5 Important Things to Consider when Selecting a Host Course

Posted on September 25th, 2017 | Author: Adam Jackson | Category: Tournament Tips

What is your budget?
Choosing a golf course or club can be time consuming and challenging when you’re wading through emails and packets of information. Rates will vary as far as what they include and don’t include, and many times what looks like a good deal will end up costing you even more because of small fees. Before you even start this research, you need to sit down with your committee and decide how much you hope to make using a simple expense/profit sheet. Total all golf course charges into one expense and then use this number as your all-in number when speaking with golf courses.  Understand that all-inclusive or package rates may not include service charge or tax, so make sure you ask for the sales person or golf shop to includes these charges in your quote.

Also, packages can vary from low public golf courses, where you may spend as little as $50 per golfer for a basic full day tournament and as much as $200 per golfer for a private country club.  As long as you know how many golfers you hope to draw and how much sponsorship revenue to expect, your all-in golf course or club expense should be a good starting off point for your budget.

What kind of experience do you want your golfers and sponsors to have at the event?
This question should definitely come up in your meeting about your budget, as it will guide what kind of package you will end up purchasing from the golf course.  If you want a high-end event and really make sure that everyone walks away from your event talking about how great it was, you need to consider every detail.  From pre-round meals, to on-course refreshments, games and contests, and then the awards banquet after play.  The course itself should play an important part in the experience of the golfers and as the Tournament Chair, you should consider choosing a course that golfers would be excited to play and one that is convenient to your players if that is important to them.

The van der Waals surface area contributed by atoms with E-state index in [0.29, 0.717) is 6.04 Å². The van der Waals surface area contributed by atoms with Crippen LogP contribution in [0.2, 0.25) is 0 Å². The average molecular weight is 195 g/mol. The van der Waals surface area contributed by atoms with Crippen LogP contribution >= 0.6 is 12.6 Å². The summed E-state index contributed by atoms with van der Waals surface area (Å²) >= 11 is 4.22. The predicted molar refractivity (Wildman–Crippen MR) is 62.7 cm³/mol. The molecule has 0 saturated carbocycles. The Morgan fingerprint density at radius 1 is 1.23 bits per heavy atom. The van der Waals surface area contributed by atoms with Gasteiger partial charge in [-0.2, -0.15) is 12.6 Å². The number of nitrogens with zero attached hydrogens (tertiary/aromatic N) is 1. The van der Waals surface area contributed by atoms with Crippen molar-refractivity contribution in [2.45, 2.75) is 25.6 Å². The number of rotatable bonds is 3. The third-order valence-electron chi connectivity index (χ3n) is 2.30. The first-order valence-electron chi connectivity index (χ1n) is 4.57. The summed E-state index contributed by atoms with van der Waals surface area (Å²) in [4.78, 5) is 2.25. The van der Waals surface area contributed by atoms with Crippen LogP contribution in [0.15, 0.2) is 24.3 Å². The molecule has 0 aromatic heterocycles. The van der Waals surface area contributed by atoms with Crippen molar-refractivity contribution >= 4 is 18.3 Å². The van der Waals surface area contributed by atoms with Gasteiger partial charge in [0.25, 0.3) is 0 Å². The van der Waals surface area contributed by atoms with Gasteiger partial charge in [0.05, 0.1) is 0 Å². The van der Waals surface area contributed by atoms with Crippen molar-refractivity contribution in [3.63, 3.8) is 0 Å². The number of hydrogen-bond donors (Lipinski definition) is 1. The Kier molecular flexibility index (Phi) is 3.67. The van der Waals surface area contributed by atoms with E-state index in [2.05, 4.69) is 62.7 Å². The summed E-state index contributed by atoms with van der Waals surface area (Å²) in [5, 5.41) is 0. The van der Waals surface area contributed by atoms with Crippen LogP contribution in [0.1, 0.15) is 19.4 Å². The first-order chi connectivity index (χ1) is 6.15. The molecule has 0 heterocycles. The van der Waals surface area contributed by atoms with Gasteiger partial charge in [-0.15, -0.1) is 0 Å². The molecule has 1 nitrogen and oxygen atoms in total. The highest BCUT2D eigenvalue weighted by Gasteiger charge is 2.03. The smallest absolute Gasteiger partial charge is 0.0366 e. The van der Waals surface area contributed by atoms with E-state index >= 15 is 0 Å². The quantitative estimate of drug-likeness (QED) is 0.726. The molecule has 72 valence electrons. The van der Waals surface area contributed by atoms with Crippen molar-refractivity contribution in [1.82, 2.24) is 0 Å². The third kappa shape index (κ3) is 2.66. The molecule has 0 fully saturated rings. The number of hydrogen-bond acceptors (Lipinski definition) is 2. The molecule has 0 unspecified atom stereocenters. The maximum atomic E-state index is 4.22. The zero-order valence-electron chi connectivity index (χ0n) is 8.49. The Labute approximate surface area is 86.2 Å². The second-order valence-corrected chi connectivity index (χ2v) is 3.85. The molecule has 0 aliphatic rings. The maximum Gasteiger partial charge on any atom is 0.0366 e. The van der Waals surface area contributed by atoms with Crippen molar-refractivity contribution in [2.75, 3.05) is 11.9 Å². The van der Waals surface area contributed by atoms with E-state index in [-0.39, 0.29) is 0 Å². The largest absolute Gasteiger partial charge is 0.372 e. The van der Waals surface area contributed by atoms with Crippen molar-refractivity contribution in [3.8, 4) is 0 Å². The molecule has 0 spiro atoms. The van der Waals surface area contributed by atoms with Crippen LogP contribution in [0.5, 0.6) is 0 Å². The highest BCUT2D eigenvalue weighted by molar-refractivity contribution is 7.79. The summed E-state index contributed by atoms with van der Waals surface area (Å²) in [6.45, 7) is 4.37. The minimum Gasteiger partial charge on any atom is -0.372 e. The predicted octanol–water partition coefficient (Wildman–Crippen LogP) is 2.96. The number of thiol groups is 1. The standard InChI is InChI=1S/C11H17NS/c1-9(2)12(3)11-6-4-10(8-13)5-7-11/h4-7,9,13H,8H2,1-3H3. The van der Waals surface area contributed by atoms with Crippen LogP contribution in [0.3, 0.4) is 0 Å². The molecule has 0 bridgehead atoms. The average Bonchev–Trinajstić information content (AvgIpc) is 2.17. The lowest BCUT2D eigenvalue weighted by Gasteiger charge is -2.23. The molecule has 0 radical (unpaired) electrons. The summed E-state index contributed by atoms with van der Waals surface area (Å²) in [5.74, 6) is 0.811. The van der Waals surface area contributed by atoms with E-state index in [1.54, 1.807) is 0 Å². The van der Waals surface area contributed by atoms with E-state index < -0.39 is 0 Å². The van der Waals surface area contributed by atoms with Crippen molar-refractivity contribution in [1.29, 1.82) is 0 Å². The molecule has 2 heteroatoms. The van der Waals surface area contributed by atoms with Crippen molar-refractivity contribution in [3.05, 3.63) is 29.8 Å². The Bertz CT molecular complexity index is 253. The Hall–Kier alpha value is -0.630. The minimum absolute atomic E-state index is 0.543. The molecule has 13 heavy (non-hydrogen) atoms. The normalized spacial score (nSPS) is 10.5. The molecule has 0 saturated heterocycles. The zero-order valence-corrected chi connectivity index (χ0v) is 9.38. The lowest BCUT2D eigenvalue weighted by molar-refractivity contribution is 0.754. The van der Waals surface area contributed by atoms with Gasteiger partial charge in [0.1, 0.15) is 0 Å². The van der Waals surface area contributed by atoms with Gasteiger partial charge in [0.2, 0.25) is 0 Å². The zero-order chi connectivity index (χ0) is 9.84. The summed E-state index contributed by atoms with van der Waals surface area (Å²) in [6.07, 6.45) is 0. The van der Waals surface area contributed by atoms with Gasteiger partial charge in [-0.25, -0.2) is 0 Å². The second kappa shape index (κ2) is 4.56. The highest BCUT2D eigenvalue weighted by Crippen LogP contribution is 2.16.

What day of the week are you hosting the event?
Many times new Tournament Chairs believe that they need to host their tournament on a weekend, because that's when the most players are available. Fees for weekend tournaments are often more expensive. Also, hosting on a weekend can be detrimental to your sponsor and golfer attendance if you are primarily focused on business leaders and sponsors to fill the field. Sponsors and golfers playing in tournament for the sake of networking, consider charity tournaments a business endeavor or a professional activity to be done on a weekday, while weekends are for family time. Most of the most prestigious and reputable tournaments are hosted on weekdays, while smaller and more social tournaments are hosted on weekends. Also, weekday tournament rates tend to be much lower than weekend at public courses, as you are not competing with the peak times of the public golfers. If you are hoping to play a private course, you would need to be open to playing on a Monday, as that is the only day of the week that private clubs open their courses to outside play.

What kind of food and beverage do you want at your tournament?
The detail of meals is probably the most overlooked detail of tournament planning, as it’s an afterthought to the golf activity itself.  When reviewing facility details, make sure that the type of food and beverage you wish to serve at your tournament is even available at the courses you are researching. Sometimes smaller, public courses don’t have catering abilities or have very small food and beverage operations that aren’t accommodating to larger groups.  Make sure you decide ahead of time on the type of meals you would like to serve and include those in the budget, so that when you’re booking your course, they know your expectations and have the means to execute them. 

What kind of services will you need from your course on the day of the tournament?
Courses will offer mostly the same services in their tournament packages.  Tournament rates should include the greens fees, power carts for every (2) golfers, contest markers, a scoreboard, registration tables, and basic support for your event. Other services that you should be on the lookout for are bag drop, sign delivery on course and banner placement, free room rental for the awards banquet, on course tables and set-ups, free power carts for volunteers and sponsors, and scoring service. Some courses will charge you extra for the latter and some will include these services in your package. When reviewing each course, make sure you are selecting a course that meets your budget while also providing a quality service.  

- Adam Jackson is the Tournament Coordinator at Gettysvue Country Club 

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